A look at the research work
The Iceman provides a unique window on the past. Never before has such an ancient and well-preserved frozen Neolithic mummy been found.
Since his discovery in 1991, the Iceman has provided new data from prehistoric times for countless research disciplines around the globe, both in the natural sciences and in the humanities. For example, using the Iceman as a starting point, it has been possible to conduct research into how specific organic artefacts and present-day diseases originated, to develop new diagnostic techniques and to gain information on climatic developments.
The Iceman, or “Ötzi”, as he is nicknamed locally, has helped researchers in countless fields gain insights that would otherwise have been impossible to come by. In addition, the media, as well as a large section of the general public, are particularly interested in the man’s fate, his personal history, how he lived and how he died. On this last point research, above all medical, paeleopathological and forensic research, has contributed additional details and continues to do so. This has made the Iceman a unique example of how interdisciplinary research achieves positive results.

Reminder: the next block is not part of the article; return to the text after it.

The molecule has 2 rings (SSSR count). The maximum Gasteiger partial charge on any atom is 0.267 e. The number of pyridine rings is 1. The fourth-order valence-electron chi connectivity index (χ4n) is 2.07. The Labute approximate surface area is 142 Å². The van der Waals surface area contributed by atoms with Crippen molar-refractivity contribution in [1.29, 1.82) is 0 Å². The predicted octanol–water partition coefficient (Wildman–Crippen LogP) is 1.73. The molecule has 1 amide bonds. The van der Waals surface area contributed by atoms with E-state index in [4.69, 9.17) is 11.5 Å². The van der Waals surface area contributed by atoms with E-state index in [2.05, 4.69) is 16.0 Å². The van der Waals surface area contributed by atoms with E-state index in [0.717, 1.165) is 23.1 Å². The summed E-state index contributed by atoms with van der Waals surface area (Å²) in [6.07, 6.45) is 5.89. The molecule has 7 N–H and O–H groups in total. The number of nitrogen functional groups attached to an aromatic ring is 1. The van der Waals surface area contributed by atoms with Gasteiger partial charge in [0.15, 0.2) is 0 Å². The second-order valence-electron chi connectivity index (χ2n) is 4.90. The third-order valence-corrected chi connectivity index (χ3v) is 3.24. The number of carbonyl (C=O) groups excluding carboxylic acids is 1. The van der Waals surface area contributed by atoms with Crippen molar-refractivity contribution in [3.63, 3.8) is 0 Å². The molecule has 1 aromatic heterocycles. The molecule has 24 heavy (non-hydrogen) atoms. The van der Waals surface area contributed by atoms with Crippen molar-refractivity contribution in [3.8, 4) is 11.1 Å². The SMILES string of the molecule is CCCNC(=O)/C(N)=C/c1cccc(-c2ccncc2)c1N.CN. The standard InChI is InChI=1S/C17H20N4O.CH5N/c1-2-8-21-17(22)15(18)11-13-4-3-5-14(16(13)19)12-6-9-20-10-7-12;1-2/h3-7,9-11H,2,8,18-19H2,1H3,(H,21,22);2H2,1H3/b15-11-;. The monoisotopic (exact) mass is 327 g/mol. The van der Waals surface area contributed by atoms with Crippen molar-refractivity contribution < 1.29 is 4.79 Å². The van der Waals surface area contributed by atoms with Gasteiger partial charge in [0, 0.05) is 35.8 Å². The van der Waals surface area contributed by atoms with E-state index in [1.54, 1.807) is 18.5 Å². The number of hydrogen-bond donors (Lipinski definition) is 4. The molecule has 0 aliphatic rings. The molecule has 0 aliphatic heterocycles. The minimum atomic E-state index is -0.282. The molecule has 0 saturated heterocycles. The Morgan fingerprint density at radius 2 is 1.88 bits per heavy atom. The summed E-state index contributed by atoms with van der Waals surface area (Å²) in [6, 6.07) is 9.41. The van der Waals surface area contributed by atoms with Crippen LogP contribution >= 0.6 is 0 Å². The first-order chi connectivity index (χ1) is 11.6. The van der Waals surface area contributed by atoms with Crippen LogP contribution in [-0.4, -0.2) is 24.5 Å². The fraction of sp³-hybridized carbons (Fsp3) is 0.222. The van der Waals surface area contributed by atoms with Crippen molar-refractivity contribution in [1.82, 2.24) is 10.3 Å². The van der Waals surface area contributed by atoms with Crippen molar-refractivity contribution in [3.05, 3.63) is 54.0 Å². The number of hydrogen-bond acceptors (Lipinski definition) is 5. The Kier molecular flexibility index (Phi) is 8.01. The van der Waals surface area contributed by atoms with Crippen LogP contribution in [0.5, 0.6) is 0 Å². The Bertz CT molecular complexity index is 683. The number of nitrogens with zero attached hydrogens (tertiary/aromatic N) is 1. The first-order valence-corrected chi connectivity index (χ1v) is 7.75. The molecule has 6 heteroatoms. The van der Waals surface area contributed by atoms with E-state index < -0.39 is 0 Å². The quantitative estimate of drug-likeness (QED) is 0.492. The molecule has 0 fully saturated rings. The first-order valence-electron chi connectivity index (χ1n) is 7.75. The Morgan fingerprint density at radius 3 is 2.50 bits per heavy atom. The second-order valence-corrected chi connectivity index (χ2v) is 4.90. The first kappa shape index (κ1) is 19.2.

Nobody knows exactly how many research teams around the world have addressed this phenomenon to date. Scientific publications on samples taken from tissue and the find site have, in turn, triggered further investigations or prompted new avenues of enquiry. The EURAC Institute for Mummies and the Iceman endeavours to keep abreast of ongoing investigations and their findings at all times.